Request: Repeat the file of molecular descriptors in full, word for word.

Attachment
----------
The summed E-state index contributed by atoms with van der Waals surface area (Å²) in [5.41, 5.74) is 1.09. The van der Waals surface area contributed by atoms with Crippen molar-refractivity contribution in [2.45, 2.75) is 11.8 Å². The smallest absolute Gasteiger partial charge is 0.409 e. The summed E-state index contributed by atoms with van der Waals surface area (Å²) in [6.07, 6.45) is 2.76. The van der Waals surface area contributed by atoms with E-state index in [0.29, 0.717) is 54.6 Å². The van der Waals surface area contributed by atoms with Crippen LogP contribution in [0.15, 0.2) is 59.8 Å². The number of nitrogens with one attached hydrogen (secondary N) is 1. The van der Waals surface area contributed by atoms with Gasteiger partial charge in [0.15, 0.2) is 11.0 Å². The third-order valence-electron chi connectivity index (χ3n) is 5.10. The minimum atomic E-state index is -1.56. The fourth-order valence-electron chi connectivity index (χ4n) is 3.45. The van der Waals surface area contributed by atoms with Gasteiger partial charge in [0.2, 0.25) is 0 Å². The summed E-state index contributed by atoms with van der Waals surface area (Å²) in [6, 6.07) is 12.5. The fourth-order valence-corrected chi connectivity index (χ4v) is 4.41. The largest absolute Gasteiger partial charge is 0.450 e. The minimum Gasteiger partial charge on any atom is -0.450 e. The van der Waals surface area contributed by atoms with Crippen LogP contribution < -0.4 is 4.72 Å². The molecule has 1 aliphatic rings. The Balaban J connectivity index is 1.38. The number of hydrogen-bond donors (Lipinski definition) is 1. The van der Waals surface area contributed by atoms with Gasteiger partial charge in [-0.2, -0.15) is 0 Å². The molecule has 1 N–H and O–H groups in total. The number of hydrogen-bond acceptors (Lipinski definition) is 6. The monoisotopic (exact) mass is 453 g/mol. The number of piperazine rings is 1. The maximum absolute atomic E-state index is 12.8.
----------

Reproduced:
The summed E-state index contributed by atoms with van der Waals surface area (Å²) in [5.41, 5.74) is 1.09. The van der Waals surface area contributed by atoms with Crippen molar-refractivity contribution in [2.45, 2.75) is 11.8 Å². The smallest absolute Gasteiger partial charge is 0.409 e. The summed E-state index contributed by atoms with van der Waals surface area (Å²) in [6.07, 6.45) is 2.76. The van der Waals surface area contributed by atoms with E-state index in [0.29, 0.717) is 54.6 Å². The van der Waals surface area contributed by atoms with Crippen LogP contribution in [0.15, 0.2) is 59.8 Å². The number of nitrogens with one attached hydrogen (secondary N) is 1. The van der Waals surface area contributed by atoms with Gasteiger partial charge in [0.15, 0.2) is 11.0 Å². The third-order valence-electron chi connectivity index (χ3n) is 5.10. The minimum atomic E-state index is -1.56. The fourth-order valence-electron chi connectivity index (χ4n) is 3.45. The van der Waals surface area contributed by atoms with Gasteiger partial charge in [0.2, 0.25) is 0 Å². The summed E-state index contributed by atoms with van der Waals surface area (Å²) in [6, 6.07) is 12.5. The fourth-order valence-corrected chi connectivity index (χ4v) is 4.41. The largest absolute Gasteiger partial charge is 0.450 e. The minimum Gasteiger partial charge on any atom is -0.450 e. The van der Waals surface area contributed by atoms with Crippen LogP contribution < -0.4 is 4.72 Å². The molecule has 1 aliphatic rings. The Balaban J connectivity index is 1.38. The number of hydrogen-bond donors (Lipinski definition) is 1. The van der Waals surface area contributed by atoms with Gasteiger partial charge in [-0.2, -0.15) is 0 Å². The molecule has 1 N–H and O–H groups in total. The number of hydrogen-bond acceptors (Lipinski definition) is 6. The monoisotopic (exact) mass is 453 g/mol. The number of piperazine rings is 1. The maximum absolute atomic E-state index is 12.8.